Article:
The holiday rental crackdown

With the summer season at its peak, there are legions of tourists on the lookout for a comfy and "authentic" short-term stay. But are vacation sublets making Berlin's property future even bleaker, and will holiday apartment bans change anything?

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Subletting your furnished flat to jetsetters wanting the real Berlin experience can be extremely profitable. But things are changing. The authorities are cracking down on tourist rentals – widely blamed for rising housing costs – with a ban going into effect on May 1. What real-life impact will the holiday apartment ban actually have? 

UPDATE: On May 1, the city government’s Law on the Prohibition of Misuse of Housing goes into effect. The holiday flat law passed in November and doles out a steep fine to anyone renting an apartment out to short-term guests (of less than two months) without specific authorization. It’s expected to free up roughly 12,000 apartments that are currently mostly being rented out to tourists. The city has hired 34 officials to monitor apartment usage and enforce the ban, although how they’re expected to do so is still unclear.

The law allows for a two-year “transition period” to soften the blow, meaning current landlords won’t be affected yet. However, no new apartments are allowed to be converted. So how does this affect current users of flat rental services like AirBnB? If you want to rent your flat out while on holiday after May 1, you’re technically supposed to request a permit from the district office; however, spokespeople from the company itself have advised against doing so, hoping that the city will eventually make an exception for them.

Damon* takes pride in being what he calls an “unofficial ambassador” for Berlin. “I love this work, it’s just up my alley. I greet people from all over the world, give them info about the city and if I have time, offer to show my guests around the neighbourhood.” For over six years, he ran holiday apartments in Kreuzberg, his home since 2001. Using handpicked flea market furniture, he created what he refers to as “homes away from home”. His guests were always very happy with the set-up, which he rightly says is “cheaper and lovelier than a hotel”.

Since the American company Airbnb was founded in 2008, holiday sublets have been booming. Two years earlier, however, Damon (from California) was one of the frontrunners in providing this type of accommodation in Berlin. After a dream experience in a Cannes holiday apartment, he decided to do the same with his Kreuzberg home. He found that he was staying over at his partner’s place more often than not so, rather than have his flat stand empty, he started renting it out to tourists through Craigslist, enabling them to enjoy a more authentic Kiez-based experience of the city.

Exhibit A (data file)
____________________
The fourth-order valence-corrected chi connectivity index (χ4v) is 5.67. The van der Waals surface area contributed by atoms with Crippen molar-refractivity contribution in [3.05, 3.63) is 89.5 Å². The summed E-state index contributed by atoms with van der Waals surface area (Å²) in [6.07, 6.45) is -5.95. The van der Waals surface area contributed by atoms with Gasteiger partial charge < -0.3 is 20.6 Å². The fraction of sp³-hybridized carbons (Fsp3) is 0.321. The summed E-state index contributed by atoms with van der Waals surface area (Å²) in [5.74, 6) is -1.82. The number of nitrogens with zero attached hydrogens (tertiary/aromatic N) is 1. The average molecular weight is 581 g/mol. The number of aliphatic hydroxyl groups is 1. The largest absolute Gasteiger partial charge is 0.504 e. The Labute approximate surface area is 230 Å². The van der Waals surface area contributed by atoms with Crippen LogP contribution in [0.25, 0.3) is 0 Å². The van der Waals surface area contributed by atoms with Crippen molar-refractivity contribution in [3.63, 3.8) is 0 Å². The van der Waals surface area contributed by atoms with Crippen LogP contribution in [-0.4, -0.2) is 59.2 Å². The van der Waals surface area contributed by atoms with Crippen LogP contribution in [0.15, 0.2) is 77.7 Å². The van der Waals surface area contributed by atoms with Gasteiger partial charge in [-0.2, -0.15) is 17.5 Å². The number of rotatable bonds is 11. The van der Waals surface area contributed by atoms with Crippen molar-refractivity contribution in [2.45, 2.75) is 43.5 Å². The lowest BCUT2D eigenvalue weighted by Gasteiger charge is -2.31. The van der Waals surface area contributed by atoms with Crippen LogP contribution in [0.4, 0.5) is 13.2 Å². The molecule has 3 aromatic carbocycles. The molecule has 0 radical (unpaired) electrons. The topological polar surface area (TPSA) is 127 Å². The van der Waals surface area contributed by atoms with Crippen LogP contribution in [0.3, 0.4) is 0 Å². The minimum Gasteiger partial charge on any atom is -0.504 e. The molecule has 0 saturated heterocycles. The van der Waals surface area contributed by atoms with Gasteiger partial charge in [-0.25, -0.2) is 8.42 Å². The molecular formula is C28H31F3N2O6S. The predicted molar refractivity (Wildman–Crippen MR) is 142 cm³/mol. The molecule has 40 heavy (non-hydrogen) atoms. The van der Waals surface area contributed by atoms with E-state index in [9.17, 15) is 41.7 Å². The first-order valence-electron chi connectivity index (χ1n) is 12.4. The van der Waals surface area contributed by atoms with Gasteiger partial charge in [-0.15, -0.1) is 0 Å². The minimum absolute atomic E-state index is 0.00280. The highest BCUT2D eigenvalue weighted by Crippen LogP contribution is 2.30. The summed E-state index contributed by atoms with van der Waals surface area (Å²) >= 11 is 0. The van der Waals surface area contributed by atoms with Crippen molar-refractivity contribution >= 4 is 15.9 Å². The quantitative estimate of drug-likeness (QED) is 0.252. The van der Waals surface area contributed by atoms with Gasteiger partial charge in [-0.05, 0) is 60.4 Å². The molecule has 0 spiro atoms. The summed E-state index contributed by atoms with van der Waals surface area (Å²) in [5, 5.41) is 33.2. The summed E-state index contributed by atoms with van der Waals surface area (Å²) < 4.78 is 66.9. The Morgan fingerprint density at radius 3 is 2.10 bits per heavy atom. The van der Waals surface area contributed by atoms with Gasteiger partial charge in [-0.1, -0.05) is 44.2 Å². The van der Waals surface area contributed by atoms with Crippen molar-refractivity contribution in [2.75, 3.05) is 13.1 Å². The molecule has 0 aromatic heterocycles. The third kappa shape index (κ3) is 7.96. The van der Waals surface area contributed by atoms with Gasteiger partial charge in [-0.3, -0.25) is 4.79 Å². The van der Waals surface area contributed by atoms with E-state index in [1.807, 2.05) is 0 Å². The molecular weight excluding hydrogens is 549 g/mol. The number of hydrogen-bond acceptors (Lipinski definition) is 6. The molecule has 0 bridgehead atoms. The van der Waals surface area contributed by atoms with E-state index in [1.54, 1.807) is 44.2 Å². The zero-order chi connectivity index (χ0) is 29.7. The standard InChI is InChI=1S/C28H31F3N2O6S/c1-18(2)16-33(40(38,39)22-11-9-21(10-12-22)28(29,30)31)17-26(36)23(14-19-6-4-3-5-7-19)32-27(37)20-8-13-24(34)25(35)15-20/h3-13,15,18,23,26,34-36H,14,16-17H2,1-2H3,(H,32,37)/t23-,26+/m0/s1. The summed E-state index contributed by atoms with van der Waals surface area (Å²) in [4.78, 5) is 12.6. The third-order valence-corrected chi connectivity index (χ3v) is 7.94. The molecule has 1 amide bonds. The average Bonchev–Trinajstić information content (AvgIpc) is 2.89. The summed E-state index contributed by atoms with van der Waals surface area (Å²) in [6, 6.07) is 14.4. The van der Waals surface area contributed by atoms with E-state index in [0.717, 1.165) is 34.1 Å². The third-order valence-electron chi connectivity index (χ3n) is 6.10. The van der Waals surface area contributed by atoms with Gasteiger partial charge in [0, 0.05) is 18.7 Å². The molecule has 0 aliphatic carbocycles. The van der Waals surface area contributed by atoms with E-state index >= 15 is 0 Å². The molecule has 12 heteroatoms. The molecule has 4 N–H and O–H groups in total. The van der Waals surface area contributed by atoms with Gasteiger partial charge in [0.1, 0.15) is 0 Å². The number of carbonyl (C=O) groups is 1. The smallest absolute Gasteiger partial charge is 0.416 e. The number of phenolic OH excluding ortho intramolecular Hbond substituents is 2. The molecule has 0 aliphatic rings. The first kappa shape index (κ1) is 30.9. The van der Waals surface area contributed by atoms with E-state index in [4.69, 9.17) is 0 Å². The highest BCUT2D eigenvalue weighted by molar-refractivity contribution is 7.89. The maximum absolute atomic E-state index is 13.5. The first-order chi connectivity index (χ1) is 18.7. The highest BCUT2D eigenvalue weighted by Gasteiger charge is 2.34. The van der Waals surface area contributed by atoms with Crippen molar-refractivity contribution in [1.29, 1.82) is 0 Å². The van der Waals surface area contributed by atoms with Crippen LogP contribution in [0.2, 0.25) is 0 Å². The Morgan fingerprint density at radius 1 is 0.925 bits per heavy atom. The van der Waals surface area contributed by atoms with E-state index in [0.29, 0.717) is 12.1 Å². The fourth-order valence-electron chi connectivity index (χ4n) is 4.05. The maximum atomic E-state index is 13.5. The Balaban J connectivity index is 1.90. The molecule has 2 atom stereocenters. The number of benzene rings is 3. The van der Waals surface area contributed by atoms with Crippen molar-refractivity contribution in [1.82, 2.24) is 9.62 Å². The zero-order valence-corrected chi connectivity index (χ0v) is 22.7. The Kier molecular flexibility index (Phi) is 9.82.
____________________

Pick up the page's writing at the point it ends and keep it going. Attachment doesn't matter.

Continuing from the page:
In the beginning, Damon started with just one flat but he was soon subletting three apartments, all of which were then rented out per night to tourists, earning him a mean €4000 profit per month. His model was to be replicated all over the city, fed by Berlin’s booming tourist industry, which continues to grow like no other European city’s. Last year almost 11 million guests stayed in hotels alone (an 11 percent rise on 2011) while countless others booked flats through Airbnb and its two successful copycat start-ups in Berlin, 9 flats and Wimdu. There are estimated to be between 10 and 15 thousand holiday apartments in the city, operating for the most part on a small trouble-free scale. But this may no longer be possible…

As of January 1 of this year, the district of Pankow has banned all holiday apartments. With rents rising and affordable housing increasingly scarce, Pankow wants to reclaim these tourist flats and make them available to year-round Berliners again. “ We still live in a social city and when the market goes off the rails, we have to intervene. It’s the responsibility of state institutions to at least cushion the rent increases… We need these apartments for the people who live here long-term,” says local councillor Jens-Holger Kirchner. As the year goes on, the ban will gradually be enforced across the whole district, including Prenzlauer Berg’s estimated 1500 tourist flats. Operating on a system of public tip-offs (Stasi-style informing on your neighbours?) and some internet-based research, Kirchner wants to initiate a ban on all commercial use of residential buildings, aka a Zweckentfremdungsverbot.

All rentals of under 28 days in Pankow have now been technically forbidden. However, it seems that the measure isn’t targeting people who sublet their own apartment while out of town, but rather at the regular short-term and commercial use of flats. Kirchner dismisses claims that it’s a paper tiger reform. With a maximum fine of up to €50,000 and inspection teams already in the streets, he appears to have the firepower to back it up. Though thus far, there have been no confirmed penalties.

For now the ban applies only to Pankow, but the city Senat has drafted a city-wide bill with a final ruling from the Abgeordnetenhaus expected to follow soon. It is actually a measure that existed in Berlin up until 2002 – because of the current lack of available housing, the city government now wants it reintroduced. If a law is passed this summer, however, individual districts would still have the final say, meaning that a holiday apartment ban only seems likely in the more desirable districts. And then there would also be a two-year grace period. Airbnb addicts needn’t go cold turkey just yet.